A second explanation for underdiagnoses could be the different symptom profile of ADHD in women in comparison with ADHD in men. Men are more likely to present with the ‘hyperactive-impulsive’ or combined type form of ADHD, whereas women are typically more prone to the less overt and less disruptive ‘inattentive’ forms of ADHD, or what is colloquially referred to as ADD (attention-deficit disorder). Girls are more likely to be labelled as ‘daydreamers’ in the classroom, rather than having their symptoms be seen as something that is out of their control. Additionally, girls may attempt to mask or compensate for their symptoms, trying harder in academia or making a marked effort to be more attentive in social situations with their peers. This pattern of compensatory behaviour may be an additional factor contributing to decades of overlooking symptoms in women and girls.

Consultant child and adolescent psychiatrist and UCD professor Dr. Fiona McNicholas deems implicated professional parties, such as GPs and teachers, to have the greatest amount of responsibility to educate themselves thoroughly on the disorder, in order to ensure incidences of missed or delayed diagnoses are reduced. ‘They need to be looking out for the quiet, inattentive kid just as much as the hyperactive or impulsive kid.’ Dr. McNicholas believes that the ‘under-recognition in adolescence finally redeems itself when the adult patient is able to recognise their own problems and can self-refer’. The gender scales become balanced in adulthood, as women are ‘more proficient at emotional health-seeking than males’, while men are less likely to seek help at a professional level. Prevalence rates of ADHD amongst adults are much more similar between men and women, closer to 1:1 ratio which is expected.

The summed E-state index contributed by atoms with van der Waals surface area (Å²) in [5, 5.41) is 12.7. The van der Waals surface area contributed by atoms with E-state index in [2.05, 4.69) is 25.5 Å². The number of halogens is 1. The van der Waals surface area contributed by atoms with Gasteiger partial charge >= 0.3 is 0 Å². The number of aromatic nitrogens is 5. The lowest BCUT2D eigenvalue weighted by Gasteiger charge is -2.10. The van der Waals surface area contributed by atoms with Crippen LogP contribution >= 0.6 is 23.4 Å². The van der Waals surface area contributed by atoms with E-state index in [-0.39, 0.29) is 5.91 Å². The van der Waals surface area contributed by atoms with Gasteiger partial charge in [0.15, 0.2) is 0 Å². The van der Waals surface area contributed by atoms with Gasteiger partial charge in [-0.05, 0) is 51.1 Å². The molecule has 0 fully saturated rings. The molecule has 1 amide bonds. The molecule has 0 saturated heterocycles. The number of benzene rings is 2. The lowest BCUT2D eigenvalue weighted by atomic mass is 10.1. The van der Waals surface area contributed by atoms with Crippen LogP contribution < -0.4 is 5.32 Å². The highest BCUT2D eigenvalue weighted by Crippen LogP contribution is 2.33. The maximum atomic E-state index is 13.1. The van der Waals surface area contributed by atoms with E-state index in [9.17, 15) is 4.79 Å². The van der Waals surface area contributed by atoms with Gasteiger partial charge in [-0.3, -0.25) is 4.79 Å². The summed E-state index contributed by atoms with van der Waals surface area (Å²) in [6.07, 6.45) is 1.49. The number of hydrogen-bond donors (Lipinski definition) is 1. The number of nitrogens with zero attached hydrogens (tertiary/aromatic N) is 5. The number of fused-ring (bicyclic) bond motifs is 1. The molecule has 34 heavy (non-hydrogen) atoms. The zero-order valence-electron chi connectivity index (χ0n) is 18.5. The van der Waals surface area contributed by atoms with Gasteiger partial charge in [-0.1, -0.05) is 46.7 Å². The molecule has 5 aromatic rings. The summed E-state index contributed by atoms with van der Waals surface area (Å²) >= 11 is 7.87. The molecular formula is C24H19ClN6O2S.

Passing under the ADHD diagnostic radar as a child has been shown to have severe repercussions in later life, for both academic and psychosocial development. It has been linked to an increased predisposition for the development of anxiety, depression, personality disorders, and substance abuse in adulthood. Longitudinal studies ‘show negative consequences in terms of mental health status, failed academic attainments, poor job prospects, troubled relationships and increased chance of entering the criminal justice system,’ said Dr. McNicholas. Considering these facts, it is clear that an early diagnosis is imperative to the wellbeing of women with ADHD. Thankfully Dr. McNicholas believes the tides are turning. She believes gender bias at a clinical level is ‘less of an issue these days, as the literature supporting equal levels of incidence rates has increased’ with each passing year, and that awareness regarding the issue is on the rise, with the gap finally beginning to close. Nonetheless, raising awareness amongst the public will be absolutely necessary if we are to close the diagnosis gap, as teachers and parents are incapable of referring girls in need if they aren’t capable of spotting the signs.


By Grace Browne – Science Writer